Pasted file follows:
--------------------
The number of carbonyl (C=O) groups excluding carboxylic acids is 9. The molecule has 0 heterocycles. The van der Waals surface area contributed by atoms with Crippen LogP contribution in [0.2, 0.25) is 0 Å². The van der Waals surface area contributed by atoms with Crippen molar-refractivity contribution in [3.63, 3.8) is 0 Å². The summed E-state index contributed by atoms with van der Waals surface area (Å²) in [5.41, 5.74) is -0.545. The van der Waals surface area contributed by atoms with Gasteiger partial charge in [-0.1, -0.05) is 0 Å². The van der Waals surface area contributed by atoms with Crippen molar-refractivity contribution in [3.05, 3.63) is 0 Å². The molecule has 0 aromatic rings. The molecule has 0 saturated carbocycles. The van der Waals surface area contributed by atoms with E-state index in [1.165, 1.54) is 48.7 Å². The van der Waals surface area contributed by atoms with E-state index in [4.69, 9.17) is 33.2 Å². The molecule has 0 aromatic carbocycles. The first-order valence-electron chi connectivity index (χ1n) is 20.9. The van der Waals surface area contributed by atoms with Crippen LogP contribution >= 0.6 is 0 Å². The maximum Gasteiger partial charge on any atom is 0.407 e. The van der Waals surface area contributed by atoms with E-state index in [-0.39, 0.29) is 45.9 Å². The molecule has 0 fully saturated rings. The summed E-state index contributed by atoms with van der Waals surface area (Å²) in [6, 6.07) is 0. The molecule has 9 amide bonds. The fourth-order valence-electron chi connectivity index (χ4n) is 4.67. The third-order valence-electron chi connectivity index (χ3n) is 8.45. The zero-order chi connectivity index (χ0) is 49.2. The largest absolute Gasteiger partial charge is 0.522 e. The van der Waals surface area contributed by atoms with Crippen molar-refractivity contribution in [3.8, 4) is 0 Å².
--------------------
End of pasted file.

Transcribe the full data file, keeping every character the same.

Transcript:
The number of carbonyl (C=O) groups excluding carboxylic acids is 9. The molecule has 0 heterocycles. The van der Waals surface area contributed by atoms with Crippen LogP contribution in [0.2, 0.25) is 0 Å². The van der Waals surface area contributed by atoms with Crippen molar-refractivity contribution in [3.63, 3.8) is 0 Å². The summed E-state index contributed by atoms with van der Waals surface area (Å²) in [5.41, 5.74) is -0.545. The van der Waals surface area contributed by atoms with Gasteiger partial charge in [-0.1, -0.05) is 0 Å². The van der Waals surface area contributed by atoms with Crippen molar-refractivity contribution in [3.05, 3.63) is 0 Å². The molecule has 0 aromatic rings. The molecule has 0 saturated carbocycles. The van der Waals surface area contributed by atoms with E-state index in [1.165, 1.54) is 48.7 Å². The van der Waals surface area contributed by atoms with E-state index in [4.69, 9.17) is 33.2 Å². The molecule has 0 aromatic carbocycles. The first-order valence-electron chi connectivity index (χ1n) is 20.9. The van der Waals surface area contributed by atoms with Crippen LogP contribution >= 0.6 is 0 Å². The maximum Gasteiger partial charge on any atom is 0.407 e. The van der Waals surface area contributed by atoms with E-state index in [-0.39, 0.29) is 45.9 Å². The molecule has 0 fully saturated rings. The summed E-state index contributed by atoms with van der Waals surface area (Å²) in [6, 6.07) is 0. The molecule has 9 amide bonds. The fourth-order valence-electron chi connectivity index (χ4n) is 4.67. The third-order valence-electron chi connectivity index (χ3n) is 8.45. The zero-order chi connectivity index (χ0) is 49.2. The largest absolute Gasteiger partial charge is 0.522 e. The van der Waals surface area contributed by atoms with Crippen molar-refractivity contribution in [3.8, 4) is 0 Å².